News & Politics

Chris Kujala: The Sweet Smell of Success

The Rammy-winning pastry chef creates desserts with a child-like sensibility.

August 2005

There's a lot of swooning over desserts at Kinkead's restaurant in DC's Foggy Bottom, where pastry chef Chris Kujala whips up confections such as a pecan carrot-cake roulade with rum-and-golden-raisin ice cream. The local restaurant association likes his work, too–it just gave him the Rammy Award for Best Pastry Chef. Here he dishes about extravagant fruits, childhood desserts, and humble beginnings.

How did you get your start?

Growing up in Mississippi there wasn't a whole lot to choose from. I started as a cook at McDonald's. I eventually went up to kitchen manager, which isn't a big deal even though they say it is. Then I went to culinary school in Baltimore, and my first venture into high-class cooking was with the Ritz-Carlton in Tysons Corner.

Any mentors along the way?

I've always learned on the job and done a lot of reading, but I didn't really work with anybody that I'd consider a first-class pastry chef. I wish I had. I'm thinking about going back to school just to expand my knowledge.

What are your favorite books?

I like Emily Luchetti's Stars Desserts and Sweet Seasons by Richard Leach–I like his presentations. To me, it's a simple approach, but to a lot of people it's probably pretty high-tech.

Describe your desserts.

Something that you're comfortable with, with almost a childhood feeling. I don't get outrageous or weird. The Mississippi mud pie is something I grew up with. As for the carrot cake–I just changed the presentation of it. I like simple flavors. You can always make something look good, but if it doesn't taste good you won't remember it.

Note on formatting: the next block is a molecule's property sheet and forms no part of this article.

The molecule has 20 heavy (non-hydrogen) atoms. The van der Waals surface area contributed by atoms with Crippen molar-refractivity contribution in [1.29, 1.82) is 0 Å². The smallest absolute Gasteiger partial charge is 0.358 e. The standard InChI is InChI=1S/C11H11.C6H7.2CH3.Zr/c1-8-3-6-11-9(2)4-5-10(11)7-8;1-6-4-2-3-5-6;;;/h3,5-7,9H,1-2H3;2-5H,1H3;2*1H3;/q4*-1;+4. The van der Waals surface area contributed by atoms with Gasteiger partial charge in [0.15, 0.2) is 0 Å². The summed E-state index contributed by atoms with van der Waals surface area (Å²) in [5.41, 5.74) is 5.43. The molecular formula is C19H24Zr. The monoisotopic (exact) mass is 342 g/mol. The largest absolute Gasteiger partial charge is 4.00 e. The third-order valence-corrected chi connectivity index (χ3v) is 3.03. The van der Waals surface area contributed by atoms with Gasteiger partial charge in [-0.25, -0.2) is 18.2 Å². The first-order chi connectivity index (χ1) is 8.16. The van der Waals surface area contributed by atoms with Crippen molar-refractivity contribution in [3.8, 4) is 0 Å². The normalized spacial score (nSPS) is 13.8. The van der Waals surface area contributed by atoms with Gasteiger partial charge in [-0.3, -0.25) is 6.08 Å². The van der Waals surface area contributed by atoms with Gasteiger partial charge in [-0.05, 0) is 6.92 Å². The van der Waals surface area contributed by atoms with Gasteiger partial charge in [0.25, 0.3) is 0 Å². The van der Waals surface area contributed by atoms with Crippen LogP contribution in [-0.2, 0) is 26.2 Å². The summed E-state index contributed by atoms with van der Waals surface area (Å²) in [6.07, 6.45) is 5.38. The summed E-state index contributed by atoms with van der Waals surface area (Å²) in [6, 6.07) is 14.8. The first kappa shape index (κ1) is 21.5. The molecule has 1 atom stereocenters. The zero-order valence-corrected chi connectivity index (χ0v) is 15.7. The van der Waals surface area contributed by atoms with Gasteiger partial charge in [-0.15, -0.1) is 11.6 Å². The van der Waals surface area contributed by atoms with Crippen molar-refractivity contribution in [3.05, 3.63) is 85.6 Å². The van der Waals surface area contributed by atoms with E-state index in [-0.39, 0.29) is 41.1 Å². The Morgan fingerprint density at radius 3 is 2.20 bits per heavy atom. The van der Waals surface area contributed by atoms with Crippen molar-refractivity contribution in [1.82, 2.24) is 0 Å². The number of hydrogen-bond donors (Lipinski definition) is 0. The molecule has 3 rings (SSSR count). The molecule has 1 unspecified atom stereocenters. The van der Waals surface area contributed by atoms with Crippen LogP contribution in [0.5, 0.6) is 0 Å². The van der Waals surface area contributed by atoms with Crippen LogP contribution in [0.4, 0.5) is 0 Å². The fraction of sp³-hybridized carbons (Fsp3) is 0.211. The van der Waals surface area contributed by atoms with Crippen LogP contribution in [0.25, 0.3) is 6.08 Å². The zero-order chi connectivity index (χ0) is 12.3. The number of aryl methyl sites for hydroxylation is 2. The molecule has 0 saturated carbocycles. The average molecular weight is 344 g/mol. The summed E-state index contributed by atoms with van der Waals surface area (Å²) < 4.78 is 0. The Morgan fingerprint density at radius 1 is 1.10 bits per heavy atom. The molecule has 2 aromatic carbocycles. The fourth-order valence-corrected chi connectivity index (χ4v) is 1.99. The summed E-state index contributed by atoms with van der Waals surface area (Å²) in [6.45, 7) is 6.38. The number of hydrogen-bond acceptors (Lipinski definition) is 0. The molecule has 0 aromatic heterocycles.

Do you eat on the job?

I do have a sweet tooth, and I love pastries. People can't figure out why I'm so skinny.

What do you ask for on your birthday?

Probably some nice fresh strawberries with whipped cream inside a crepe.

What's the best season for desserts?

I like spring and summer because there's more to choose from–peaches and plums and berries are in peak. In the wintertime you just have pears or tropical fruits. I'm not personally a big chocolate guy, though I do like to work with it.

Any favorite culinary extravagances?

Champagne mangoes are really good–they have an incredible flavor and come up only a few times a year. The perfume is just incredible. I really like lychee nuts, but they're hard to work with–there's not a whole lot to them when you peel the skin off. I poach them with Chambord and serve them with a light lemon sabayon.

It's your last meal. What are you having?

I'd start off with a fresh tomato-and-mozzarella salad with a balsamic vinaigrette. Then a grilled rib-eye steak with corn on the cob and some really good homemade potato salad. For dessert, a dozen Krispy Kreme doughnuts. Hey, you might as well.

Ann Limpert
Executive Food Editor/Critic

Ann Limpert joined Washingtonian in late 2003. She was previously an editorial assistant at Entertainment Weekly and a cook in New York restaurant kitchens, and she is a graduate of the Institute of Culinary Education. She lives in Petworth.